The third phase did the projects of phase II at the same time as the museum restoration. The third phase was completed in 1984 with a new porch on the back of the building and the stabilization the exterior walls of the building, the porch being one of the largest projects during the restoration process. The porch was falling apart and deteriorating at a rapid pace. The porch had to be taken down and completely rebuilt. The back side of the carriage house and the reception room had a single story porch while the German Street side of the building had a two story porch that connected with the single story porch. The main group that worked on this project was the carpentry students from James Rumsey Votech.[xx]
During the third phase of the restoration the chairman of the restoration committee, John Farrior, asked Dr. Charles Rhodes, the president of the school if they could help with the project at hand. He asked if “James Rumsey Votech would also like to take on the job of building the retaining wall and brick piers and concreting the pathway” and that he would “appreciate the consideration” of working towards the restoration process of the Entler Hotel (they had previously helped with the electrical work for the building). In the letter to Dr. Rhodes was attached a document of the proposed retaining wall and areaway. The proposed retaining wall had items such as a field stone veneer and the footing of the retaining wall. This note was dated in February, and within a month of its writing, the school was in the process of obtaining materials for the construction project. Mr. Ausherman was the teacher in charge of the carpentry students helping with the job. Some of the tools that he purchased for the job included saw’s, wrenches, and sanding belts. The students and teachers at James Rumsey Votech were dedicated to the outcome of this building. This phase ended in 1984 with the help of the students of James Rumsey and the community. [xxi]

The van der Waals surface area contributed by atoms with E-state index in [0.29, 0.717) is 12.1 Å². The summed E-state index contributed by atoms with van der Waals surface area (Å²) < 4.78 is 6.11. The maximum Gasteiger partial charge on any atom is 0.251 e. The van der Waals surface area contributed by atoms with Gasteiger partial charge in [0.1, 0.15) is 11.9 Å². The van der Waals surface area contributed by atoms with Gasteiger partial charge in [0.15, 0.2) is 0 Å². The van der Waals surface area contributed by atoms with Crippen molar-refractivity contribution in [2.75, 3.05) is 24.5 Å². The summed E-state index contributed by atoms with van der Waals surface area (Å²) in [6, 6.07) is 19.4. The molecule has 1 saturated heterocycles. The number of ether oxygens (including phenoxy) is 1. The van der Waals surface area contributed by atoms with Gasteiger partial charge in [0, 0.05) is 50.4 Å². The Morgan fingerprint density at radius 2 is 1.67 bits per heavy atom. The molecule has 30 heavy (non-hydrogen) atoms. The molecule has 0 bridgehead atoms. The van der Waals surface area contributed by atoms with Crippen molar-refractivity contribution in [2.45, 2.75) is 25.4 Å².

The majority of the restoration was completed by 1984. This included the rooms that housed the museum, the reception room, the second floor offices, and the exterior of the building. The project was largely a community event and could not have been completed in such a timely manner without the support of the community for the restoration of the building. Two years after the majority of the restoration of the building was done, the bicentennial of the Entler hotel was held, 1786 to 1986. With the restoration of the building and the Historic Shepherdstown Commission keeping the building as a historical land mark, the anniversary was celebrated by the town and a reception was held at the hotel. Another celebration of the building was held in 1997-1998 with the 25th anniversary of the buildings restoration.
At some point the office that housed the Historic Shepherdstown Commission moved to an office on the second floor of the eastern side of the building, along with the archives and storage room for artifacts and historical items of importance to Shepherdstown. The restoration of those addition four rooms has been done in the museum and now has exhibits spanning from the founding of Shepherdstown and before through the 18th 19th and 20th century’s with the Civil War, the Morgan’s Grove Fair, the development of the Rural mailing system developed in Jefferson County, and others. The museum and the building are important town and community focal points that bring the community together for different events each year. It is a place of community, history, and celebration ever sense the restoration of the building was completed. The building continues today to be used as a place of community building, civic center, and museum.
[i] HSM 12, box 1, Newspaper Article Folder, Historic Shepherdstown, “The Restoration of the Entler Hotel” page 10.